Switzerland

The flag was officially established in 1848 but dates back to 1339, when the Union of Oaths consolidated their independence. As early as the 13th century, the canton Schwyz had a white cross in red on its flag. Characteristic is the square shape of the flag.

San Marino

The flag has been in use since 1797 but has never been officially established. It has a simple symbolism, where the blue field stands for the sky and the white for the wintertime snow-covered summit of Monte Titano.

shipments

The road network covers 290 km. Local transport is provided by buses, and there is also bus service with Rimini. During the summer there are also buses to other coastal resorts and helicopter connection with Rimini.

Romania

The current design of the flag dates from 1990, when the Communist state arms were removed. Its origins are from 1848; official character got it in 1859. Until 1867 the fields were horizontal. The color scheme is linked to the country’s oldest parts: Moldova (red-blue) and Valakiet (yellow-blue).

Portugal

The flag was introduced in 1910 as a replacement for the flag of the former royal regime in blue and white. Green and red are traditional order colors. The object around the national arms is a so-called armillary sphere, an ancient astronomical instrument, here symbolizing Portugal’s efforts in the great geographical exploration voyages of the 14th century.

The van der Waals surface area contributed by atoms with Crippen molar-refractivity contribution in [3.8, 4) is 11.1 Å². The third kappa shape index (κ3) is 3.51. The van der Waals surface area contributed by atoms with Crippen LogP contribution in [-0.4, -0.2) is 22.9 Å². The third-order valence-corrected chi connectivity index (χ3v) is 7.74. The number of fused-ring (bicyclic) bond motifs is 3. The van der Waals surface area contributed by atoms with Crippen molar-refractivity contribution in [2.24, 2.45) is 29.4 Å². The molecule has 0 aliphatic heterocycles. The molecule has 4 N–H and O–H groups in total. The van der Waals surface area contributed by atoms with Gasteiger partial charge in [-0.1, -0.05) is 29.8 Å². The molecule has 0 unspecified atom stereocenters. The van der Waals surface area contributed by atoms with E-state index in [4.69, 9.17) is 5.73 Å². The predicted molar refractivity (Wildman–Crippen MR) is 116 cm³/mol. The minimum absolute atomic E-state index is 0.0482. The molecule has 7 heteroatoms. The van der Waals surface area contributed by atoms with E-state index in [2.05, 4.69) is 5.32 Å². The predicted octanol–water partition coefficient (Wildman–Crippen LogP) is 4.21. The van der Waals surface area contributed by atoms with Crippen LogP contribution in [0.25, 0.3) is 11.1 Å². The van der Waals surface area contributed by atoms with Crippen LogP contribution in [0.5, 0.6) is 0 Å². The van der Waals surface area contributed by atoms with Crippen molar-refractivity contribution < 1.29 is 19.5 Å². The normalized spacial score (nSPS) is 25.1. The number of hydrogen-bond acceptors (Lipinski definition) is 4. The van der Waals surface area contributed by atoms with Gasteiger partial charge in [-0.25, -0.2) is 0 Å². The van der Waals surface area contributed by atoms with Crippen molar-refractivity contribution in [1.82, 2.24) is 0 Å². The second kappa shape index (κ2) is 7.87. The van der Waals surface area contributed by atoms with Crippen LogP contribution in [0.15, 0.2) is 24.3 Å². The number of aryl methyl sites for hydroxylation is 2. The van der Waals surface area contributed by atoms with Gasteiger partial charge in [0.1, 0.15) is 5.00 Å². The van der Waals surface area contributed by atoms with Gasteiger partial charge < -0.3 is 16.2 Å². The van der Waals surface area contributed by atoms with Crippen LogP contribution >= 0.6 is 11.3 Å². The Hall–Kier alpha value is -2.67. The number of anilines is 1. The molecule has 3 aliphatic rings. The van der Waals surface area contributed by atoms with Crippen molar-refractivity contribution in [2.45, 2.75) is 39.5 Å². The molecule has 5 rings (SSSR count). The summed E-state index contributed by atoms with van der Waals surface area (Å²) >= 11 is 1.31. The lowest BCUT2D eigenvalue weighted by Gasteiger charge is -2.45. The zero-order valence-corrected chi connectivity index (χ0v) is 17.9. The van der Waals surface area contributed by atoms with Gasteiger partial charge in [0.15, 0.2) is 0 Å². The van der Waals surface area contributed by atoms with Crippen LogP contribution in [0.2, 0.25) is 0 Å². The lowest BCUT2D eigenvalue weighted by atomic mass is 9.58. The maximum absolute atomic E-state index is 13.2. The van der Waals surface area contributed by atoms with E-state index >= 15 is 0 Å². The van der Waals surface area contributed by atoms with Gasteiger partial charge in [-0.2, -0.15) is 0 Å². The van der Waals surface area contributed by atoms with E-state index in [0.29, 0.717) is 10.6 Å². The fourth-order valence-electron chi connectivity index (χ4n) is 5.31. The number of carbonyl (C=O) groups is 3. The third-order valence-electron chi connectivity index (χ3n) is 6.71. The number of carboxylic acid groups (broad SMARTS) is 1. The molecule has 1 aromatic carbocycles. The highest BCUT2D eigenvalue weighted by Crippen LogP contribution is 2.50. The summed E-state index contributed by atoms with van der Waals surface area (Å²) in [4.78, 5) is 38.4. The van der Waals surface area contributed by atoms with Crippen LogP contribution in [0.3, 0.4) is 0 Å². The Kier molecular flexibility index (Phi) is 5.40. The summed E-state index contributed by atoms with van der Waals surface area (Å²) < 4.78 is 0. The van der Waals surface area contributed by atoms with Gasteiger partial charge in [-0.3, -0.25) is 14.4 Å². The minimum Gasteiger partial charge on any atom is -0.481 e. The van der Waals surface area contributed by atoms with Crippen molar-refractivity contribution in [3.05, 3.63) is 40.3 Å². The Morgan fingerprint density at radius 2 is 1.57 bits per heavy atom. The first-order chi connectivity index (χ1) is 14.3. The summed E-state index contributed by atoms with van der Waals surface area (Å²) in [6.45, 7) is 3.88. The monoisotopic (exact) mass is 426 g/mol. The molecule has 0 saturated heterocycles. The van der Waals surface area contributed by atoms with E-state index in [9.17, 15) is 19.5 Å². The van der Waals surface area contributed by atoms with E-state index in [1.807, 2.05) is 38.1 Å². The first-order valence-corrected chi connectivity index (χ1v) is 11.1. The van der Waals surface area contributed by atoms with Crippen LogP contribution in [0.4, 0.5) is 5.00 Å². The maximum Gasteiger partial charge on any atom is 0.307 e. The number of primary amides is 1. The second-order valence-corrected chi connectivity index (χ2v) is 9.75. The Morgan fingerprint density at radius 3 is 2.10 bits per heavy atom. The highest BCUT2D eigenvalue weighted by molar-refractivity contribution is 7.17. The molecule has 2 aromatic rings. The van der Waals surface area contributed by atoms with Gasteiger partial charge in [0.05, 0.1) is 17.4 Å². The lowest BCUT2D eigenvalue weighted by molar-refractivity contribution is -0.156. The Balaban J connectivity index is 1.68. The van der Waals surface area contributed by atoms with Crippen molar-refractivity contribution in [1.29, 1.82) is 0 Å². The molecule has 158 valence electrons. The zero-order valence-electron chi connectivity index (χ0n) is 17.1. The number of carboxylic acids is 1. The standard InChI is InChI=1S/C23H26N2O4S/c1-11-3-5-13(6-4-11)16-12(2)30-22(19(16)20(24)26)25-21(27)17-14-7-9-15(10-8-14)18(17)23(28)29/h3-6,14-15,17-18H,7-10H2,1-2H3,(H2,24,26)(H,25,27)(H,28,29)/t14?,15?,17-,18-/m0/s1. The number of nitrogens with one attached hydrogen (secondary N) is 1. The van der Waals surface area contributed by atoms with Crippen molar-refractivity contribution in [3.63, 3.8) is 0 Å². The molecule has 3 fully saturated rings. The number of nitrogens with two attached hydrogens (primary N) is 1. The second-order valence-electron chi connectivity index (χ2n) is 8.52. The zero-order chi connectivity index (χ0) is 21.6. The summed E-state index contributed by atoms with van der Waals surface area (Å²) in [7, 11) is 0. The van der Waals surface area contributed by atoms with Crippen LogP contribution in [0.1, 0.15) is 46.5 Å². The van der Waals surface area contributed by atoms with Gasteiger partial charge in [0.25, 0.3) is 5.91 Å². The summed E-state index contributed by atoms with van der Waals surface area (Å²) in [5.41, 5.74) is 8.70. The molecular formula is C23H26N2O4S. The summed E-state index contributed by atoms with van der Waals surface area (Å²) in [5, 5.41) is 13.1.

Poland

The flag was officially adopted in 1919; however, it was used illegally since 1831. Red and white have been Poland’s so-called life colors since 1241, ie. the same as in the national arms (where white corresponds to silver). The War Flag has two-tongued canvas with the national weapon embedded in the white field.

Northern Macedonia

The flag got its present design in 1995. The sun with its eight wide rays symbolizes the country’s independence and future faith. The same motif was found in the original flag from 1992, but the sun was considerably smaller and had 16 narrow rays that did not reach the edges of the flag cloth.

Flags of Europe 2